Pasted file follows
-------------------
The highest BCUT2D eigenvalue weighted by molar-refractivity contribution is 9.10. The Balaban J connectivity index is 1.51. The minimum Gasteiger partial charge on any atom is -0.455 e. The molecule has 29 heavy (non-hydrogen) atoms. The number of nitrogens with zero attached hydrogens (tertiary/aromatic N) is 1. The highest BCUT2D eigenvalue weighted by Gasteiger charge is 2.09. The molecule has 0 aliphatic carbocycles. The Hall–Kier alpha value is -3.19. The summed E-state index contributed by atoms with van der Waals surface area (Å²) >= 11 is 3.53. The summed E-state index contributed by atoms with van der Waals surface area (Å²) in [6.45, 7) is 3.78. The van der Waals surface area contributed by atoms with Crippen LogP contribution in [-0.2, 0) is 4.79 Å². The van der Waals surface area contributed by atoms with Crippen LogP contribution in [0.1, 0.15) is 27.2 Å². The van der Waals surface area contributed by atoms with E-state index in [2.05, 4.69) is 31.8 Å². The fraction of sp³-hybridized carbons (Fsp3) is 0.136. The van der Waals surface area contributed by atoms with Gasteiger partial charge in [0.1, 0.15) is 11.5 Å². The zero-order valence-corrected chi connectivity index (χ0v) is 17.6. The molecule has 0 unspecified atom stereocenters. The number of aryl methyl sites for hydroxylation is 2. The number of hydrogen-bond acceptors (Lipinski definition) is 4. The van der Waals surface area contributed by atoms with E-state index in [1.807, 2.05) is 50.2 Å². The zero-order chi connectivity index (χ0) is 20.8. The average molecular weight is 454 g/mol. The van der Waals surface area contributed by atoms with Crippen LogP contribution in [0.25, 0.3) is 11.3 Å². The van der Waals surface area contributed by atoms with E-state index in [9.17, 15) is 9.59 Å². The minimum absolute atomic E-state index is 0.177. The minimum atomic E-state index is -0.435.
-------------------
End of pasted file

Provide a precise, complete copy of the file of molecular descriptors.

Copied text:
The highest BCUT2D eigenvalue weighted by molar-refractivity contribution is 9.10. The Balaban J connectivity index is 1.51. The minimum Gasteiger partial charge on any atom is -0.455 e. The molecule has 29 heavy (non-hydrogen) atoms. The number of nitrogens with zero attached hydrogens (tertiary/aromatic N) is 1. The highest BCUT2D eigenvalue weighted by Gasteiger charge is 2.09. The molecule has 0 aliphatic carbocycles. The Hall–Kier alpha value is -3.19. The summed E-state index contributed by atoms with van der Waals surface area (Å²) >= 11 is 3.53. The summed E-state index contributed by atoms with van der Waals surface area (Å²) in [6.45, 7) is 3.78. The van der Waals surface area contributed by atoms with Crippen LogP contribution in [-0.2, 0) is 4.79 Å². The van der Waals surface area contributed by atoms with Crippen LogP contribution in [0.1, 0.15) is 27.2 Å². The van der Waals surface area contributed by atoms with E-state index in [2.05, 4.69) is 31.8 Å². The fraction of sp³-hybridized carbons (Fsp3) is 0.136. The van der Waals surface area contributed by atoms with Gasteiger partial charge in [0.1, 0.15) is 11.5 Å². The zero-order valence-corrected chi connectivity index (χ0v) is 17.6. The molecule has 0 unspecified atom stereocenters. The number of aryl methyl sites for hydroxylation is 2. The number of hydrogen-bond acceptors (Lipinski definition) is 4. The van der Waals surface area contributed by atoms with E-state index in [1.807, 2.05) is 50.2 Å². The zero-order chi connectivity index (χ0) is 20.8. The average molecular weight is 454 g/mol. The van der Waals surface area contributed by atoms with Crippen LogP contribution in [0.25, 0.3) is 11.3 Å². The van der Waals surface area contributed by atoms with E-state index in [9.17, 15) is 9.59 Å². The minimum absolute atomic E-state index is 0.177. The minimum atomic E-state index is -0.435.